Mental health support group launched for Mayfield tornado survivors this week

A tornado survivor support group for those affected by December’s killer storms meets for the first time Thursday in Mayfield.

The first meeting of Project recovery The weekly Graves County Survivor Support Group will be held June 9 at 5 p.m. at the Graves County Baptist Association. The meeting is for those affected by the tornado in Mayfield. Danelle Sams, Mayfield-Graves County Project Recovery team leader, said physical and material needs such as food, water and shelter were met immediately after the disaster, but now is the time to dealing with mental health impacts.

“As we are so many months after the tornado, what we are seeing now are the long-term aftermath of the tornado opening up the emotional and spiritual needs of community members,” Sams said. “People are struggling to get back to their normal daily functioning, struggling to adjust to different aspects of their lives.”

Some of these struggles center around dealing with bad weather or heightened anxiety since the storm. With that in mind, Sams said now is the time to focus on mental and emotional recovery. The support group is an opportunity to come together as a community to share experiences and lean on each other, Sams said. There will be crisis counselors, pastoral counselors, and emotional and spiritual counselors within the support group.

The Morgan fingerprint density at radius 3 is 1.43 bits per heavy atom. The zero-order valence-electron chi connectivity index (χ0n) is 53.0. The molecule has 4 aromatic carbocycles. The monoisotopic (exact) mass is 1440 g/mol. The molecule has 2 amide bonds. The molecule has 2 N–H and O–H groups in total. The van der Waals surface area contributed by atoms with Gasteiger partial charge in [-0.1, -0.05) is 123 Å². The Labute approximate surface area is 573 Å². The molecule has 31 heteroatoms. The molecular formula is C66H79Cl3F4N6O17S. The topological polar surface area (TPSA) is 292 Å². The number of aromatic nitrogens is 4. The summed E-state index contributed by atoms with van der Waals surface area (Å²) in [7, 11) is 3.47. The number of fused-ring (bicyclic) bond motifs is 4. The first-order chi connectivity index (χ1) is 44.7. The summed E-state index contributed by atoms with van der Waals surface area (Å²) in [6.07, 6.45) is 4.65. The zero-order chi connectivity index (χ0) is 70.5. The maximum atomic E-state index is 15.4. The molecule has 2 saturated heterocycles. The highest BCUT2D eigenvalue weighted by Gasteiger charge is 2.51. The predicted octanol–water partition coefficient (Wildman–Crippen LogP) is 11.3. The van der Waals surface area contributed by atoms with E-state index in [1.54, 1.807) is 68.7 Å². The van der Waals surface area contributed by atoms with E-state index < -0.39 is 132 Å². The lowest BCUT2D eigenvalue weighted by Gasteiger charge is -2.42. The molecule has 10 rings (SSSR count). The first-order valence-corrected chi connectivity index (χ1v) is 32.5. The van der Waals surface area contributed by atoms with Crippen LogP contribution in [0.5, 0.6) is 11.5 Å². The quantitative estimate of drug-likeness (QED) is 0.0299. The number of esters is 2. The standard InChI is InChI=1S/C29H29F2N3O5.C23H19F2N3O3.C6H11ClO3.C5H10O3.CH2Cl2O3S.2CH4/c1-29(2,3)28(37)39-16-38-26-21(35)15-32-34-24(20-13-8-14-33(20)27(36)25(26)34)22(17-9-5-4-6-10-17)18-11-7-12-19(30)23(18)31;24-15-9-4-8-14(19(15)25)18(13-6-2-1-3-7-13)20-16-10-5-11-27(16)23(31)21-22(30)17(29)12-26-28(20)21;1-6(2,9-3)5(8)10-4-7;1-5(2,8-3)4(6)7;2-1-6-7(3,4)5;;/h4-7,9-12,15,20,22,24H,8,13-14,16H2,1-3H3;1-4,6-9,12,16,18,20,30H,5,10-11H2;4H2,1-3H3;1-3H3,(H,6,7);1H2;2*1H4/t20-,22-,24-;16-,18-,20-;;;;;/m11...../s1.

“As we are in the recovery phase, after a post-traumatic incident, now is the time to really focus on the mental well-being of the community and to ensure that those needs are met, just as their immediate needs have. been satisfied in December and January and February,” Sams said.

This event is restricted to those who were in Mayfield and Graves County when the tornado struck, but there are recovery project teams in Fulton and Hickman counties in Clinton and one in Marshall County. Thursday’s event is free and the group plans to provide snacks and drinks.

“It’s a place where you can come and get help,” Sams said. of mental health that is available in this area.

The support group is a judgment-free place, Sams said. Project Recovery is here to support everyone who attends and to listen to everyone’s story.

Spanish interpreters will be available at the event. There will also be support staff in case people cannot find childcare for the night. Sams said the Thursday group isn’t really youth-focused, but they hope to expand into programs like this based on the needs and attendance they see in the future.

“It’s a survivor support group, so we want to make sure people come to this group,” Sams said. “There is no judgement. We are here to support every person who walks through that door. We want to know your story. We want other people to connect through their shared experiences.

Virginia S. Braud